The star V Sagittae is the next candidate to explode in stellar pyrotechnics, and a team of astronomers set the year for that cataclysmic explosion at 2083, or thereabouts. V Sagittae is in the constellation Sagitta (latin for arrow,) a dim and barely discernible constellation in the northern sky. V Sagittae is about 1100 light years from Earth.Continue reading “Forget Betelgeuse, the Star V Sagittae Should Go Nova Within this Century”
When stars die, they don’t die quietly but prefer to go out with a bang! This is known as a supernova, which occurs when a star has expended all of its fuel and undergoes gravitational collapse. In the process, the outer layers of the star will be blown off in a massive explosion visible from billions of light-years away. For decades, NASA has been monitoring galaxies beyond the Milky Way and detected numerous supernova taking place.
For instance, over the past 20 years, the Hubble Space Telescope has been monitoring the galaxy NGC 5468 – an intermediate spiral galaxy located roughly 130 million light-years from Earth in the constellation Virgo. In that time, this galaxy has experienced 5 supernovae and, thanks to its orientation (perpendicular to our own), astronomers have been able to study this galaxy and its supernovae in glorious detail.Continue reading “This Galaxy Has Been Home to 5 Supernovae in the Last 20 Years”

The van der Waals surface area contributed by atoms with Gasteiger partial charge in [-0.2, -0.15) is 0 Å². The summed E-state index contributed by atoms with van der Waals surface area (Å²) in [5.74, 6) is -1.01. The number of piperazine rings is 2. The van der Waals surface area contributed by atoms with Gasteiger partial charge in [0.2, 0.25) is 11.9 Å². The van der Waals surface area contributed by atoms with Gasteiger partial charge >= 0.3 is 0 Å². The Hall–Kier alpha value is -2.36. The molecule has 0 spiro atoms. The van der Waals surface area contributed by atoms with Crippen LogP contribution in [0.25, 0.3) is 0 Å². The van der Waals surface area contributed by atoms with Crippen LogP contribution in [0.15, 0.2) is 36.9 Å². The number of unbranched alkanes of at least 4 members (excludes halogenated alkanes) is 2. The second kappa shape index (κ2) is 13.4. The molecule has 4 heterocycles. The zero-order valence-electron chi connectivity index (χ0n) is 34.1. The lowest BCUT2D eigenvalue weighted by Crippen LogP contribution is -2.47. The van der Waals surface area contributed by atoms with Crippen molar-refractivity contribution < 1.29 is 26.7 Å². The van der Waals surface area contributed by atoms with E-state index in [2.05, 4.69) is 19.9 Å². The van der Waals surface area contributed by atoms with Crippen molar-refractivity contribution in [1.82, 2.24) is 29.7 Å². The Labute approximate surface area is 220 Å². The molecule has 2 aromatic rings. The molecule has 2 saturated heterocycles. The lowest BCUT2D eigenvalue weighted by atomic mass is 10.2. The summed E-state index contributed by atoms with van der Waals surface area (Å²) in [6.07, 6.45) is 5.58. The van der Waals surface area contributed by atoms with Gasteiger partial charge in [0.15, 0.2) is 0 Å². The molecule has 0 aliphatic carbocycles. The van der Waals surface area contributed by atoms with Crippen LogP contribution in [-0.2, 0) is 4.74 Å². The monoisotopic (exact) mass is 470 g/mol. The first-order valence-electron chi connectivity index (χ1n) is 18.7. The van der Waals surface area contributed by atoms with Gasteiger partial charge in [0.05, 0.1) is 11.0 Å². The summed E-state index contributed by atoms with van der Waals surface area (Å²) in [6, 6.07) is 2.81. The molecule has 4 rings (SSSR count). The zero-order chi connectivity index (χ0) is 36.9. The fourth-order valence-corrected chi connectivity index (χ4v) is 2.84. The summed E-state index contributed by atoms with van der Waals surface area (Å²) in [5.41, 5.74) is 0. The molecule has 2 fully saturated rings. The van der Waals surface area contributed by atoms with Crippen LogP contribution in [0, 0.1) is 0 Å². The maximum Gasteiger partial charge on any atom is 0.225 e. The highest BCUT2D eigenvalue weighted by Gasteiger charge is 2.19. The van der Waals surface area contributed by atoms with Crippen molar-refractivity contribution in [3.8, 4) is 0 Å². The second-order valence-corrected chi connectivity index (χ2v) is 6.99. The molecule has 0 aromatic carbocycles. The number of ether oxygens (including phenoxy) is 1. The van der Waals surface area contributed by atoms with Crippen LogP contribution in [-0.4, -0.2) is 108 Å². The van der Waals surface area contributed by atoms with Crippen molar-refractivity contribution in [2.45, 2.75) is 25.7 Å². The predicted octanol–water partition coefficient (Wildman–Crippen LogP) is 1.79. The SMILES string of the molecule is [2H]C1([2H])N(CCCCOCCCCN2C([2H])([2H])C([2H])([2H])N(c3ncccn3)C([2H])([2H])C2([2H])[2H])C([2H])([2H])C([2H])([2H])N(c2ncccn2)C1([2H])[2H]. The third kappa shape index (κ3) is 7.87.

Astronomers at Cardiff University have done something nobody else has been able to do. A team, led by Dr. Phil Cigan from Cardiff University’s School of Physics and Astronomy, has found the neutron star remnant from the famous supernova SN 1987A. Their evidence ends a 30 year search for the object.Continue reading “Astronomers Finally Find the Neutron Star Leftover from Supernova 1987A”
Japanese astronomers have captured images of an astonishing 1800 supernovae. 58 of these supernovae are the scientifically-important Type 1a supernovae located 8 billion light years away. Type 1a supernovae are known as ‘standard candles’ in astronomy.Continue reading “Subaru Telescope Sees 1800 Supernovae”